|0.80 tsp||Lactic Acid (Mash 60.0 mins)||Water Agent||1||-|
|5 lbs 8.0 oz||Optic Malt (2.8 SRM)||Grain||2||40.7 %|
|5 lbs 8.0 oz||Pale Malt, Maris Otter (3.0 SRM)||Grain||3||40.7 %|
|7.0 oz||Crystal 135/150 (140.0 SRM)||Grain||4||3.2 %|
|7.0 oz||Crystal 50/60 (55.0 SRM)||Grain||5||3.2 %|
|2.0 oz||Roasted Barley (300.0 SRM)||Grain||6||0.9 %|
|0.50 oz||Pacific Gem [14.00 %] - Boil 60.0 min||Hop||7||27.5 IBUs|
|0.25 oz||Pacific Gem [14.00 %] - Boil 8.0 min||Hop||8||4.1 IBUs|
|0.50 oz||Fuggle [4.50 %] - Boil 5.0 min||Hop||9||1.8 IBUs|
|1.0 pkg||London ESB Ale (Wyeast Labs #1968) [124.21 ml]||Yeast||10||-|
|1 lbs 8.0 oz||Honey (1.0 SRM)||Sugar||11||11.1 %|
Because it's a high ABV beer, I went with a larger grain bill, and kept it fairly simple...equal amounts optic and maris otter, with a small amount of English crystal malts. As for roasted barley, I used just enough to adjust the colour.
Since it is a higher gravity beer, I needed a higher level of hopping than normal (for me), and required a higher alpha hop...as is my wont for darker "cask style" beers, I used pacific gem; a high alpha New Zealand hop which is fairly mild and smoothly bittering, with flavours of "cask oak" and blackberry. A small amount of fuggle for earthiness was used for finishing.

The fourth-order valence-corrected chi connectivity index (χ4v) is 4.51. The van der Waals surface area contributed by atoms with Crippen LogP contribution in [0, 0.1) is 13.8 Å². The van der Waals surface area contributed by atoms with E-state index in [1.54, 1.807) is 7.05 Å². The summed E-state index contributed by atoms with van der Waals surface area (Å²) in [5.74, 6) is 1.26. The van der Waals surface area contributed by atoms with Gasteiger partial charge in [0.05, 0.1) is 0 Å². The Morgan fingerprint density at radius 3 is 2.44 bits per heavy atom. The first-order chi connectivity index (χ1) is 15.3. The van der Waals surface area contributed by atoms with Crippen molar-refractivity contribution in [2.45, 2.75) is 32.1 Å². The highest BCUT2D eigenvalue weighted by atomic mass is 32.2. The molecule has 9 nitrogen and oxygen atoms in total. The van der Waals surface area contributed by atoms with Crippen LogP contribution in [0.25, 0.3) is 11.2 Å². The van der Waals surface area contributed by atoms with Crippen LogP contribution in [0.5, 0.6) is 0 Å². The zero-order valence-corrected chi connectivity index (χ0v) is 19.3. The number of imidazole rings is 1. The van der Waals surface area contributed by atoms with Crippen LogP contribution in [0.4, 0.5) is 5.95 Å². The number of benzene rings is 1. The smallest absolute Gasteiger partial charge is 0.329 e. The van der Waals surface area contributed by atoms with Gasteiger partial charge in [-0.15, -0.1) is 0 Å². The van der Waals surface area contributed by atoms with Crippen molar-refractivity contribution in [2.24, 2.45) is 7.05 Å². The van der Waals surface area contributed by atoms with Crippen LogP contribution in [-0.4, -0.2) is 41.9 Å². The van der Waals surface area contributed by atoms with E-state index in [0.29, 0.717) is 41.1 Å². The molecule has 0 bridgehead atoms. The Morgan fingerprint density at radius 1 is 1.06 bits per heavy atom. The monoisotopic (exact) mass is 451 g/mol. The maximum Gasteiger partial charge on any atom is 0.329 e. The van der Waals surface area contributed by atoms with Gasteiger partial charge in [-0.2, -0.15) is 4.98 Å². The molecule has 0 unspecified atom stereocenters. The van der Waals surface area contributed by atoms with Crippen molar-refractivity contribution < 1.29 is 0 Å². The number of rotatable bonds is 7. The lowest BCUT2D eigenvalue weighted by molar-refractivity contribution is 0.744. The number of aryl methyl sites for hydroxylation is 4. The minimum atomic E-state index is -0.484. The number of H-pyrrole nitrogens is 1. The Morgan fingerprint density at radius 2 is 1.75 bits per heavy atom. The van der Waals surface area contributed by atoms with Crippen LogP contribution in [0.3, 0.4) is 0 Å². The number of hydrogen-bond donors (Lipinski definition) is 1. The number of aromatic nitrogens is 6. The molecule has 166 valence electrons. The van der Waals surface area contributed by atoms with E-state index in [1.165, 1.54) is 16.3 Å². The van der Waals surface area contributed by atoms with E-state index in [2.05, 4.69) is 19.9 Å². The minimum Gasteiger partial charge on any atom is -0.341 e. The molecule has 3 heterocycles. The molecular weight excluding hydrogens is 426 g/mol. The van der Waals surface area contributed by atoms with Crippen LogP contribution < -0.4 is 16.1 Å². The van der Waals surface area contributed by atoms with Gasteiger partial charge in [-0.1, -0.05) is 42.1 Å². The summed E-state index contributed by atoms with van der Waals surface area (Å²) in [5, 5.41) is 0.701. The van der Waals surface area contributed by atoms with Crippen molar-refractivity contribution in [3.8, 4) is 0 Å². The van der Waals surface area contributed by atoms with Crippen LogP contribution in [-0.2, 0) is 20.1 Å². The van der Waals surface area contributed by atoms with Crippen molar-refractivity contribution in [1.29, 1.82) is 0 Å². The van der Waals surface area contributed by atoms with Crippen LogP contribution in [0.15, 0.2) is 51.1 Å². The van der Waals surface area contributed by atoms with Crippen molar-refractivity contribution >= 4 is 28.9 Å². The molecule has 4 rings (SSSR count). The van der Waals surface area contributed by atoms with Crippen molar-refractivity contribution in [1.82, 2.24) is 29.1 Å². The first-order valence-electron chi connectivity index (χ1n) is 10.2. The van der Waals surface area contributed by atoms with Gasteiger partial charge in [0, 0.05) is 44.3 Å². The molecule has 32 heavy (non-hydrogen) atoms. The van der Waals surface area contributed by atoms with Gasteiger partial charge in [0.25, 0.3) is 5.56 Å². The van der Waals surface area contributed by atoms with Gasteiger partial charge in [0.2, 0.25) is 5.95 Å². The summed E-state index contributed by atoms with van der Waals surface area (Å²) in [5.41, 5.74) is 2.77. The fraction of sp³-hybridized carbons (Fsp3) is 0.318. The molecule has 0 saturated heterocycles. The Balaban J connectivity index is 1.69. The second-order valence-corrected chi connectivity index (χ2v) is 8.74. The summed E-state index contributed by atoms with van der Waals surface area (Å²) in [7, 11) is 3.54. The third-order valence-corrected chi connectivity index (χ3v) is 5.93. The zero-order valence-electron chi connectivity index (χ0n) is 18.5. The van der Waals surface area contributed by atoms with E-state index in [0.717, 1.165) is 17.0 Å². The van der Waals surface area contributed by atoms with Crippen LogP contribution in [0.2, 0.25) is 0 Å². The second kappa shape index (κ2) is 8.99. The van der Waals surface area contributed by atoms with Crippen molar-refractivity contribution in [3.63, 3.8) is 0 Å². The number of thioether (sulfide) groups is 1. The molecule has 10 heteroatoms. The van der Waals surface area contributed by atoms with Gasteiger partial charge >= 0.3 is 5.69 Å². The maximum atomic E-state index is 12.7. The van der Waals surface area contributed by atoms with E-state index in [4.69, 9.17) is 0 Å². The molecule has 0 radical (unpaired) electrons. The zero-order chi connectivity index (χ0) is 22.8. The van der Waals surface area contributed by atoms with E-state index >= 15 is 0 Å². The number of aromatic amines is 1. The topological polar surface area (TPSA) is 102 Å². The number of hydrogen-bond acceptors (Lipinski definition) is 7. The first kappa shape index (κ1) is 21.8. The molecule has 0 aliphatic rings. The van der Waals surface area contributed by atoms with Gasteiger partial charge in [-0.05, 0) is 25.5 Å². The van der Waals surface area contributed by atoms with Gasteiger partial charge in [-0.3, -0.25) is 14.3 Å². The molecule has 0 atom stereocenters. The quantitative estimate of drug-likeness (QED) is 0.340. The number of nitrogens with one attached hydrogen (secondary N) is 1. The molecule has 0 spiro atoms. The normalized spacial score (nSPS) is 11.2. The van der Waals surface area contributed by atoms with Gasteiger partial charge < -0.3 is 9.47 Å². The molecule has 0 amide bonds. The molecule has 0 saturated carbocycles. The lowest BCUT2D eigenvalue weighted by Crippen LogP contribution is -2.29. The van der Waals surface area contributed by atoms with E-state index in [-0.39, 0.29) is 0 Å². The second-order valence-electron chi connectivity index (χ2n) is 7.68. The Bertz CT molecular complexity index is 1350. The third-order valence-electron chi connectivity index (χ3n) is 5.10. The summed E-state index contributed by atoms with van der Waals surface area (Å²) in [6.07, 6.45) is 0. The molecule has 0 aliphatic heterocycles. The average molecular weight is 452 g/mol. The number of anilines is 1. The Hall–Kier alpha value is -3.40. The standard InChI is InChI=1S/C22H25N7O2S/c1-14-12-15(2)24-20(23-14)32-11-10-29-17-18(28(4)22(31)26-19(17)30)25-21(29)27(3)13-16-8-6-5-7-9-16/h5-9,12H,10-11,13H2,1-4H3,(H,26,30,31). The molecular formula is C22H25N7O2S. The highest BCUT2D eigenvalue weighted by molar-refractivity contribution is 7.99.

London ESB was used, as I pitched this on the yeast cake from the Ginger Stout.
Once again, as it is a rather large grain bill, I went with a multiple step mash to promote fermentability, decocting to add some caramel tones.
|Name||Description||Step Temperature||Step Time|
|Add 21.46 qt of water at 158.1 F||146.0 F||15 min|
|Mash Step||Decoct 2.40 qt of mash and boil it||152.0 F||20 min|
|Mash Step||Decoct 2.64 qt of mash and boil it||158.0 F||30 min|
I bottled with more honey, aiming for a low 2.2 volumes of Co2. The flavour was delicious, amazingly complex, and will age extremely well...indeed, it needs it; I will probably open the next bottle around mid August to check carbonation levels, then again closer to Christmas if it hasn't yet. The FG is 1.010...11.3% ABV!
© John Frey, 2017. The Author of this work retains full copyright for this material. The recipes and other contents therein may not be used for any commercial purposes.